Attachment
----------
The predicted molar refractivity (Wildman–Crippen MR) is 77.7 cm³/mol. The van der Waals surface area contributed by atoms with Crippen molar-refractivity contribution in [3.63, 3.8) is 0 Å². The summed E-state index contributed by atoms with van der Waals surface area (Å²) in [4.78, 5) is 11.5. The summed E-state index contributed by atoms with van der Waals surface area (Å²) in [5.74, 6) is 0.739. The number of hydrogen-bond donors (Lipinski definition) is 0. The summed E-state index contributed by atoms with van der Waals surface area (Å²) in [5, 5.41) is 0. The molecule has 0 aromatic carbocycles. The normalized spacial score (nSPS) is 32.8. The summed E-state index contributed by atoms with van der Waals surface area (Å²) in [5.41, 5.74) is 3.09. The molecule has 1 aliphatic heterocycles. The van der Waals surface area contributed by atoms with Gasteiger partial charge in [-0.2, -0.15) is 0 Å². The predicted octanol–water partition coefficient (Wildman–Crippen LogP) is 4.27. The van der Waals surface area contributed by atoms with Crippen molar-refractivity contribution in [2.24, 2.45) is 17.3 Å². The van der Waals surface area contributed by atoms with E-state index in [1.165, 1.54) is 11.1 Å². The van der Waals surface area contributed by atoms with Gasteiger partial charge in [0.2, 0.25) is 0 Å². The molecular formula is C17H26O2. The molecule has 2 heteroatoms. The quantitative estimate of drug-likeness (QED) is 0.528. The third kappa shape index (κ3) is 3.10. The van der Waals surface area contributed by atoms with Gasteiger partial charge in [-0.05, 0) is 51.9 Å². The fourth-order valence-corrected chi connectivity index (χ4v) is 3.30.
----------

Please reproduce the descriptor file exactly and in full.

The predicted molar refractivity (Wildman–Crippen MR) is 77.7 cm³/mol. The van der Waals surface area contributed by atoms with Crippen molar-refractivity contribution in [3.63, 3.8) is 0 Å². The summed E-state index contributed by atoms with van der Waals surface area (Å²) in [4.78, 5) is 11.5. The summed E-state index contributed by atoms with van der Waals surface area (Å²) in [5.74, 6) is 0.739. The number of hydrogen-bond donors (Lipinski definition) is 0. The summed E-state index contributed by atoms with van der Waals surface area (Å²) in [5, 5.41) is 0. The molecule has 0 aromatic carbocycles. The normalized spacial score (nSPS) is 32.8. The summed E-state index contributed by atoms with van der Waals surface area (Å²) in [5.41, 5.74) is 3.09. The molecule has 1 aliphatic heterocycles. The van der Waals surface area contributed by atoms with Gasteiger partial charge in [-0.2, -0.15) is 0 Å². The predicted octanol–water partition coefficient (Wildman–Crippen LogP) is 4.27. The van der Waals surface area contributed by atoms with Crippen molar-refractivity contribution in [2.24, 2.45) is 17.3 Å². The van der Waals surface area contributed by atoms with E-state index in [1.165, 1.54) is 11.1 Å². The van der Waals surface area contributed by atoms with Gasteiger partial charge in [0.2, 0.25) is 0 Å². The molecular formula is C17H26O2. The molecule has 2 heteroatoms. The quantitative estimate of drug-likeness (QED) is 0.528. The third kappa shape index (κ3) is 3.10. The van der Waals surface area contributed by atoms with Gasteiger partial charge in [-0.05, 0) is 51.9 Å². The fourth-order valence-corrected chi connectivity index (χ4v) is 3.30.